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Issues and Insights

This page provides links to recent articles, reports and announcements relating to transportation policy, legislation and research. The entries are drawn from a wide range of sources, including the NJTPA and its member agencies. If you come across interesting transportation reading that might deserve posting here, let us know at [email protected]

Death to Livability! CityLab.com, 6/26/19 - Pack your bags everyone: It’s time to move to Zurich. According to the 2019 Monocle Global Liveable Cities Index, published in the magazine’s July/August issue, the Swiss city is the most livable of any in the world, the 409,000-resident almost-metropolis beating off competition to rise to the top of a 25-city list. Last year, it was number four...
Minnesota Is Making Bike-Friendly Cities Across the State NextCity.org, 6/1/2/19 - Minneapolis, Minnesota, consistently ranks in the top 10 for best biking cities nationwide, but the state isn’t content to stop there — a statewide effort is making communities across the North Star State more bikeable. Inspired by a Michigan program called Training Wheels that helps communities provide on-road bike facilities, Minnesota has been offering Bikeable Community Workshops since 2012...
Uber Copter Will Only Make New York Transit Worse CityLab.com, 6/7/19 - There are three ways to get from Manhattan to the city’s John F. Kennedy International Airport. All of them are pretty bad. First, there’s the subway: You can take the A or E out to eastern Queens, and then hop on the AirTrain. It’ll cost you $7.75, and take an hour, but delays are common. Then there’s commuter rail: ...
Yes, Newark. Get behind it. We’re good NextCity.org, 6/1/2019 - When I think about all the leaders in this room and talk about innovation, I think your first collaborative project is really yourself. When I first looked at who I was and who I was becoming, I really looked at my tribe who contributed to the man I am today. See, I grew up in Brooklyn, and Brooklyn is so much culturally just like Newark. It’s a mix of black and brown voices, immigrant voices all living together...
Japan begins testing its 248 mph next-gen bullet train TheVerge.com, 5/13/19 - Japan’s next-generation bullet train, the Alfa-X, has gone into testing. The train, which will be built by Kawasaki Heavy Industries and Hitachi, is capable of hitting a maximum speed of 400 km/h (248 mph), but it’s expected to carry passengers at 360 km/h (224 mph) when it opens to the public in 2030. Before that happens, DesignBoom notes that the train has to go through years of testing, making nighttime runs between the cities of Aomori and Sendai...
Los Angeles is now offering car rides to metro stations Wired.com, 1/29/19 - Public transit agencies are not known for their flashy, up-to-date technology. In many cities, you’re lucky if your diesel bus shows up on time. But this week, the Los Angeles County Metropolitan Transportation Authority is trying something new. Starting today, riders who live near three Metro stations will be able to download an app, tap a few times, and have a car show up at their door—or at least within a few blocks—and take them to that station. The service, provided by ride-hail company Via, will cost riders with the system's TAP cards $1.75, though it will be free for those who already use Metro’s low-income subsidy programs...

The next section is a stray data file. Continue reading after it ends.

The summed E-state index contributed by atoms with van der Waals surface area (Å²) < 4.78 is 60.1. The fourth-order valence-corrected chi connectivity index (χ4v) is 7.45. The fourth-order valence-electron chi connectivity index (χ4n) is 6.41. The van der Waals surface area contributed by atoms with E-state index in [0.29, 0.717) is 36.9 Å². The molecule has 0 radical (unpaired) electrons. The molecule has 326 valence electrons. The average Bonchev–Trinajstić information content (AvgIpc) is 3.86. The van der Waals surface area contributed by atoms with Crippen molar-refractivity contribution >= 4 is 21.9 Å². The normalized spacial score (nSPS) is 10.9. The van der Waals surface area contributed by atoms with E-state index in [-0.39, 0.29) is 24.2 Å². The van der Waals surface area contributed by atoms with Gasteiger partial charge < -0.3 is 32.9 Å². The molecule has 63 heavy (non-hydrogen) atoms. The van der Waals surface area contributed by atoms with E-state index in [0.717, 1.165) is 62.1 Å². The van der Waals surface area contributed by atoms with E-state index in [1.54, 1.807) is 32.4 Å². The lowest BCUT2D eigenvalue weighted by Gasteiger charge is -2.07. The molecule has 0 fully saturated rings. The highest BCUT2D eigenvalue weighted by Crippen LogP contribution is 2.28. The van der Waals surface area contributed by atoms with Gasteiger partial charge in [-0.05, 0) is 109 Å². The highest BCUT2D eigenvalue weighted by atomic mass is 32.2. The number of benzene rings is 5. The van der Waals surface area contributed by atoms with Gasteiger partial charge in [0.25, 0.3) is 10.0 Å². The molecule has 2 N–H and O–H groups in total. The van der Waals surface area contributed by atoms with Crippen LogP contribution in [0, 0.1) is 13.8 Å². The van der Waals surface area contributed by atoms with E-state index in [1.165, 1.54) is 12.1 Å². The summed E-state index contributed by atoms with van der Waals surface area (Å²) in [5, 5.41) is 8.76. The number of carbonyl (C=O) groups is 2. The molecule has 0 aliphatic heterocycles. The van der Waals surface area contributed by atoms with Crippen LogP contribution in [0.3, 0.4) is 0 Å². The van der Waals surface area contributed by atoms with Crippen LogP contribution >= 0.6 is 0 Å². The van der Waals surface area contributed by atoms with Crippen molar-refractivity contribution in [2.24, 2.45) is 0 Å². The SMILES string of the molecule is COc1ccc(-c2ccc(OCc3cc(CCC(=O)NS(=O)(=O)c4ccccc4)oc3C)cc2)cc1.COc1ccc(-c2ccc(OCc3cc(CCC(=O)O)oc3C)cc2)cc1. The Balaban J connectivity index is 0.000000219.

‘The cars just disappeared’: What happened to the 90,000 cars a day the viaduct carried before it closed? The Seattle Times, 1/24/19 - The Alaskan Way Viaduct carried 90,000 cars a day before it was shut down. Where did they all go?Since the closure of Highway 99 through Seattle on Jan. 11, commute times have been slightly above average — but have fallen far short of the most dire predictions. And fewer cars and trucks than normal have been traveling on the region’s other major highways... 
Shipping innovation is moving faster than regulation Frieght Waves, 1/23/19 - Innovation in the field of autonomous shipping is moving at a far greater pace than the international rules that will regulate the industry can be established, according to Rolls-Royce. Kevin Daffey, director ship intelligence, engineering  and technology at Rolls-Royce Commercial Marine, told the Maritime Autonomous Ships Regulatory Working Group conference that Scandinavian countries are moving ahead with the development of autonomous ships that will prove the technology in local waters, and will operate under local regulations.
Stuck and Stressed: The Health Costs of Traffic The New York Times, 1/24/19 - Sometimes the seemingly small things in life can be major stressors. Nobody likes sitting in traffic, for example. According to one study, commuting is one of the least pleasant things we do. But it’s not just an annoying time waster — there’s a case that it’s a public health issue. According to analysis by the Texas A&M Transportation Institute, the average American commuter spends 42 hours per year stuck in rush-hour traffic...